The ancient cross-quarter harvest feast of the season, Lammas or Lughnassa, corresponds to Late Summer, (one of five that Chinese medicine recognizes*). The frenzy of early summer has to ripened and paused, the grain harvest has begun, and the first signs of autumn are upon us. Birds gather on a wire, cricket voices are a deeper chorus. We gorge on tomatoes and sweet corn, complain about too many zucchini. I feel a deep, rich melancholy sweetness this time of year, and it’s affecting the music I want to hear.
As a Wiccan descended from Czech peasants the deep and ancient pull of the turning earth still calls my blood. Can you feel it? There’s a ripeness and a waiting, and a strange sadness that accompanies the harvest wealth. There’s an ancient poem about this, handed down to us by Robert Burns, recorded as a song in 1970:
Play Traffic’s John Barleycorn Must Die
It’s remarkable how in the poem we identify with the barley plant: his green youth, golden maturity and painful demise (and creative revenge!) These days busy humans seldom pause and consider the life of the other beings around them, particularly if they are plants!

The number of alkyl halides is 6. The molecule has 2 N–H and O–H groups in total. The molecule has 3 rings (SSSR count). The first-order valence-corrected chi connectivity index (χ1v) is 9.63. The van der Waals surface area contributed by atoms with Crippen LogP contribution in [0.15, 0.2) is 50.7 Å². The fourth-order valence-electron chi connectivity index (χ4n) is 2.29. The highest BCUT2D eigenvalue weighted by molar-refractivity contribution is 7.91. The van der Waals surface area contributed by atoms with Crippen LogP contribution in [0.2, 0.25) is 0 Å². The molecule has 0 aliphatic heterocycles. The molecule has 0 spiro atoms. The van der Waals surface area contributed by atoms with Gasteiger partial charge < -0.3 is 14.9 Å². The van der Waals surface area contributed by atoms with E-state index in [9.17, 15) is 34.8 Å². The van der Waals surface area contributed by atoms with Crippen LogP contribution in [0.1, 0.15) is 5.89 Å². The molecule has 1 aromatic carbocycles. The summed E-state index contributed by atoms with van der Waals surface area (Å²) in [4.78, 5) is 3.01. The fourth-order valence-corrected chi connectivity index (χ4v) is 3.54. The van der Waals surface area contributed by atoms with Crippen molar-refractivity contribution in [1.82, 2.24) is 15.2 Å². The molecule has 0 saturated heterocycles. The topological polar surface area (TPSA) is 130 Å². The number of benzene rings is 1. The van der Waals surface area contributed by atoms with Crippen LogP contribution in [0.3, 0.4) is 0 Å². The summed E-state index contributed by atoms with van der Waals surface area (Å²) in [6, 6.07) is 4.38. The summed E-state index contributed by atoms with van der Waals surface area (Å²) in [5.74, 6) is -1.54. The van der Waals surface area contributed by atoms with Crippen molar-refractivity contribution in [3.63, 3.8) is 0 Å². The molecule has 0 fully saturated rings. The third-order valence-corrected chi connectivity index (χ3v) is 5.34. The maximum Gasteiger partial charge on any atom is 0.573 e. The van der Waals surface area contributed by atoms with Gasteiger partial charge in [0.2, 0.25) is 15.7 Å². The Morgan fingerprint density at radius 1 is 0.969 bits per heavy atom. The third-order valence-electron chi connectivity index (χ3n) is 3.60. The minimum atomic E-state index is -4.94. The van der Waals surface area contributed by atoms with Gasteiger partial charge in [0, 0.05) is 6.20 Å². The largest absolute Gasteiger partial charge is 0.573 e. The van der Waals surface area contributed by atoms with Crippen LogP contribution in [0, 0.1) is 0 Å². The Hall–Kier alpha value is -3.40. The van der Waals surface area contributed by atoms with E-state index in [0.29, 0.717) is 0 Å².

In my younger life the calendar was driven by the school year. August was a season of intense and conflicting emotion: time to grieve summer’s delirious freedom, the looming loss of my summer love. At the same time I was alive with anticipation, and dread, for the coming school year. There were summer songs that so captured this:
Play Jefferson Airplane’s Embryonic Journey
Summer loves no longer come and go as they once did, but the turning time still brings that thrill of change to come. Such an ancient thing, riding the cycle around again, grieving for the innocent joy of sweet spring, giving thanks for the bounty we feast on, and trepidation for the harsh winter to come.
Play The Moody Blue’s Eternity Road
I’d love to hear your stories of this season, the joyous, the bittersweet, the wheel of time milling us like grain. (Please comment, email or link to your reply. Sharing is love.)
*Earth: the in-between transitional seasonal periods, or a separate ‘season’ known as Late Summer or Long Summer – in the latter case associated with leveling, dampening (moderation) and fruition. from http://en.wikipedia.org/wiki/Wu_Xing